Fete organiser Graham Howe said that this was the church's main fundraiser for year.
"It's a chance for the community to support the church," he said.
"It's the only surviving church in the South at the moment."
A sausage sizzle, cake stall and a kiddies corner will be just some of the stalls there on Saturday.
The fete and garage sale is on at 143 Wilson Street, opposite Patton St Park.

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Kidney health in the spotlight

Originally published: Thursday, 27th May, 2010

Locals are being urged to check the health of their kidneys and whether they may be at risk of disease.

Kidney Health Week is running this week with the theme, "Are you at risk of Kidney Disease?" which is aimed at increasing the number of people having regular kidney health checks with their GPs.
As part of Kidney Health Week the hospital has an information display in the the foyer.
The display offered blood pressure and blood sugar monitoring, as well as information and advice about kidney health and reducing risk factors.
"We want to promote awareness of kidney disease which can be silent and deadly. You can lose 80 per cent to 90 per cent of kidney function before you start feeling unwell," said Penny Griffin, Clinical Nurse Consultant from Renal Services.
"Common causes or risk factors can be reduced to reduce the severity and progression of kidney disease," she said.
"Early detection has become a vital strategy in intervention in the management of all forms of chronic kidney disease which is growing rapidly."
Fifty people die each day in Australia from kidney related diseases and there are over 18,000 being treated for end stage kidney disease (dialysis or transplantation).
Peter Prime, a private diabetes educator, was on hand to raise diabetes and kidney disease awareness which he believes go "hand-in-hand".
"The leading cause of kidney failure is diabetes," said Mr Prime.
Adults are at risk of chronic kidney disease if they have high blood pressure (hypertension), diabetes, smoke cigarettes, are obese, have a family history of chronic kidney disease, are of Aboriginal and Torres Strait Islander descent or are over 50 years old.
For more information call the Kidney Health Australia Help Line on 1800 4543 639 or visit www.kidney.org.au or www.checkmykidneys.com.au.

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The Salvos need your help

Originally published: Thursday, 27th May, 2010

Volunteer collectors are desperately needed for this weekend's Red Shield Appeal.

This year the Salvation Army hopes to raise $9.7 million nationally, but it will only happen if more people volunteer to door knock.
Peter Keenan, the chairman and door knock organiser of the local Red Shield Appeal, said this year things were not looking good.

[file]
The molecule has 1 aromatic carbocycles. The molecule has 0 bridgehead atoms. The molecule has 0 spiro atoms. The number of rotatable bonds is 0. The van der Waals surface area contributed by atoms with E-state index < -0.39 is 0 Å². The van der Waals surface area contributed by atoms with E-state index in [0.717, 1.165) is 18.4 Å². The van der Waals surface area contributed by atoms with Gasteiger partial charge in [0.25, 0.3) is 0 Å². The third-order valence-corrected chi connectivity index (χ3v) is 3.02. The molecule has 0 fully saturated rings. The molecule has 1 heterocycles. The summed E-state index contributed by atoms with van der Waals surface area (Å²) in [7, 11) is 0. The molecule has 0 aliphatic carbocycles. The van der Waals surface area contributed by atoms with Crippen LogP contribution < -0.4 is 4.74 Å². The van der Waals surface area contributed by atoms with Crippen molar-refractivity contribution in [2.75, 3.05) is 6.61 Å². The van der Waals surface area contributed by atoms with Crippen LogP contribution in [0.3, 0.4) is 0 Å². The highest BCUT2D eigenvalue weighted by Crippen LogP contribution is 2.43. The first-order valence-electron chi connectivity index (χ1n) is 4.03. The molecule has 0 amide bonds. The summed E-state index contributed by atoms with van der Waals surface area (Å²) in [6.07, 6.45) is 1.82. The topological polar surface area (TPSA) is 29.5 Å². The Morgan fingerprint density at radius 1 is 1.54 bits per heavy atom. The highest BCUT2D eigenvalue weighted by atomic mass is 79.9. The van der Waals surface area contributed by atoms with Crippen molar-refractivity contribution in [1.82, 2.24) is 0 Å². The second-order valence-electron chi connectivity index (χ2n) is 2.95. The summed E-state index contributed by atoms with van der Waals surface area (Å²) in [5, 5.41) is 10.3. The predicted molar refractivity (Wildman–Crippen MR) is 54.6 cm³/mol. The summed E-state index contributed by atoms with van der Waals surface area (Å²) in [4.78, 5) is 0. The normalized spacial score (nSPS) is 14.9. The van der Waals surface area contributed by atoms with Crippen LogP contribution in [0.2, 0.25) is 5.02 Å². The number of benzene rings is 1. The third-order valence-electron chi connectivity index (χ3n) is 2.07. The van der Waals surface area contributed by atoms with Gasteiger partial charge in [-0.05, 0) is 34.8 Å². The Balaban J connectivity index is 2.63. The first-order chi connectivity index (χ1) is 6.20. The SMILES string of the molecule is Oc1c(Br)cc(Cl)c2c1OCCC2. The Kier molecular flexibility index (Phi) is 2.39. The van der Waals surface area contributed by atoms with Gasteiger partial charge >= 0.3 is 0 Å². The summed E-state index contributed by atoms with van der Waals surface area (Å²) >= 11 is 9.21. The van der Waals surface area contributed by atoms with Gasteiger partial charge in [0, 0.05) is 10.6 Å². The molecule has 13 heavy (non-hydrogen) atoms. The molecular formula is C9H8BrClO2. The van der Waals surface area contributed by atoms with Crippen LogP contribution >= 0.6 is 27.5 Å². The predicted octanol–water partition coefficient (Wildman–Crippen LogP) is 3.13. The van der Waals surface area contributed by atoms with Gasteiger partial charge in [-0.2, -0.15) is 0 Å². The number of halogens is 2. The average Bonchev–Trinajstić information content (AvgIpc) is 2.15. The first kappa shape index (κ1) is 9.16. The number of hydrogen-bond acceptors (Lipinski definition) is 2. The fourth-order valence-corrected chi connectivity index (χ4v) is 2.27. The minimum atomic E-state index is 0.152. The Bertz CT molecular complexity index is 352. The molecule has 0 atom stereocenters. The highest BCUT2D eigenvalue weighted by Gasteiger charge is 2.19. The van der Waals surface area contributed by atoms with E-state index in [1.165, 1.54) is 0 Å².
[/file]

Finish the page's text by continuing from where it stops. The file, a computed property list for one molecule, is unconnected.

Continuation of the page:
"Some years I struggle to have volunteers," he said.
"This year I've had two people respond to ads in the paper. We need them now more than ever.
"At the moment I've got 40 areas to cover in Broken Hill and only 13 areas have been covered."
Mr Keenan is hoping the schools will come to the Salvation Army's assistance.
"But there are 27 areas we haven't covered. We need at least another 150 door knockers."
Locals have been taking part in the door knock for more than 20 years.
Last year Mr Keenan said $18,227.40 was raised in the door knock, while in total the city contributed $20,702.25.
"All the money we raise stays in Broken Hill to help run the Salvation Army in town to help with Algate House and its facilities," he said.
"The national appeal then supplements our efforts with up to $50,000 so our local services can run."
The money also helps provide crisis support accommodation, youth support, employment services, addiction recovery and emergency services.
Mr Keenan said collectors would be clearly identified with 2010 identification tags around their necks and would carry receipt books in white plastic bags showing The Salvation Army Shield.
Anyone who can help on Sunday from 9.30am is asked to contact Mr Keenan on 8087 2354, Major Kelvin Stace from The Salvation Army on 8087 5114 or be at the Salvation Army Hall in Wolfram Street at 9.15am.
All donations are tax deductible.

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Reading goes to the dogs

Originally published: Wednesday, 26th May, 2010

National Simultaneous Story Time, Australia's biggest single storytelling session, which reaches more than 120,000 children, will take place today.

The local library is inviting parents and children to come down to listen to stories about dogs which start at 10:30am.
The annual event is organised by the Australian Library and Information Association (ALIA) and the book chosen for this year is "Little White Dogs Can't Jump," by Bruce Whatley and Rosie Smith.
The is about Smudge, a dog whose legs are too short to let him jump in the car.
"The event is basically librarians or ordinary people reading one selected book at the exact same time as everyone else around Australia," said librarian Denise Orr.
"One of the best things about creating children's books is the thought of making kids smile and if possible laugh out loud," said authors Mr Whatley and Ms Smith.
"The thought of thousands of kids reading our book at the same moment and simultaneously laughing out loud is very cool!"

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Award night for IT students

Originally published: Wednesday, 26th May, 2010

Computer students will have their hard-earned skills recognised tonight when the Information Technology Section of the local TAFE holds its Presentation Night at the Musician's Club Auditorium.